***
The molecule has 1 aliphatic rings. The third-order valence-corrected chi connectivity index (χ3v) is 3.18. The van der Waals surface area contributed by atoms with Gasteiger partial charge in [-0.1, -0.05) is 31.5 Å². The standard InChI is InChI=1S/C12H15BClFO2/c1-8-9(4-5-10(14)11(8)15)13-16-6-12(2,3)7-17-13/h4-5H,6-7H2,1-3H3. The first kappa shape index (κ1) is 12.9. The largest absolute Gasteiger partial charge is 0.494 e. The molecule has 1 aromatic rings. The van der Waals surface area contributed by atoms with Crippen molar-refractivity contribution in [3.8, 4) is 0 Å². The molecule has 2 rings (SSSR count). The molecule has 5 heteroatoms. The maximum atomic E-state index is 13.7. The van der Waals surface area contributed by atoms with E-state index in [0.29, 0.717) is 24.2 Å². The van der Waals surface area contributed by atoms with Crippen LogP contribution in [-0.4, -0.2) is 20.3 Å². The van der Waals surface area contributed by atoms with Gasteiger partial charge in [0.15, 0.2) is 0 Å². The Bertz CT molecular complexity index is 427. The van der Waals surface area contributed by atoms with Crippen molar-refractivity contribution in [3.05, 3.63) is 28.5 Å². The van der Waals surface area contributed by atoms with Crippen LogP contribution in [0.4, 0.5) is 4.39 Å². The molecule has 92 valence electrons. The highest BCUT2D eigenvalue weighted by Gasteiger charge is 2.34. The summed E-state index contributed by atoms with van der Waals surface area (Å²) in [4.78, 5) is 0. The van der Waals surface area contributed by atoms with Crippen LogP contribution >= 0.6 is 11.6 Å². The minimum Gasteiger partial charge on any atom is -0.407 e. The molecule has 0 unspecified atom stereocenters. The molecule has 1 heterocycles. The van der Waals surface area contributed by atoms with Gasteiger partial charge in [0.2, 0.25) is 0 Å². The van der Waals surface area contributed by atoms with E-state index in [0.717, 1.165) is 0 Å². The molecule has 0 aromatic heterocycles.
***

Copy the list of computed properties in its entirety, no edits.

The molecule has 1 aliphatic rings. The third-order valence-corrected chi connectivity index (χ3v) is 3.18. The van der Waals surface area contributed by atoms with Gasteiger partial charge in [-0.1, -0.05) is 31.5 Å². The standard InChI is InChI=1S/C12H15BClFO2/c1-8-9(4-5-10(14)11(8)15)13-16-6-12(2,3)7-17-13/h4-5H,6-7H2,1-3H3. The first kappa shape index (κ1) is 12.9. The largest absolute Gasteiger partial charge is 0.494 e. The molecule has 1 aromatic rings. The van der Waals surface area contributed by atoms with Crippen molar-refractivity contribution in [3.8, 4) is 0 Å². The molecule has 2 rings (SSSR count). The molecule has 5 heteroatoms. The maximum atomic E-state index is 13.7. The van der Waals surface area contributed by atoms with E-state index in [0.29, 0.717) is 24.2 Å². The van der Waals surface area contributed by atoms with Crippen LogP contribution in [-0.4, -0.2) is 20.3 Å². The van der Waals surface area contributed by atoms with Gasteiger partial charge in [0.15, 0.2) is 0 Å². The Bertz CT molecular complexity index is 427. The van der Waals surface area contributed by atoms with Crippen molar-refractivity contribution in [3.05, 3.63) is 28.5 Å². The van der Waals surface area contributed by atoms with Crippen LogP contribution in [0.4, 0.5) is 4.39 Å². The molecule has 92 valence electrons. The highest BCUT2D eigenvalue weighted by Gasteiger charge is 2.34. The summed E-state index contributed by atoms with van der Waals surface area (Å²) in [4.78, 5) is 0. The van der Waals surface area contributed by atoms with Crippen LogP contribution >= 0.6 is 11.6 Å². The minimum Gasteiger partial charge on any atom is -0.407 e. The molecule has 0 unspecified atom stereocenters. The molecule has 1 heterocycles. The van der Waals surface area contributed by atoms with Gasteiger partial charge in [0.2, 0.25) is 0 Å². The van der Waals surface area contributed by atoms with E-state index in [0.717, 1.165) is 0 Å². The molecule has 0 aromatic heterocycles.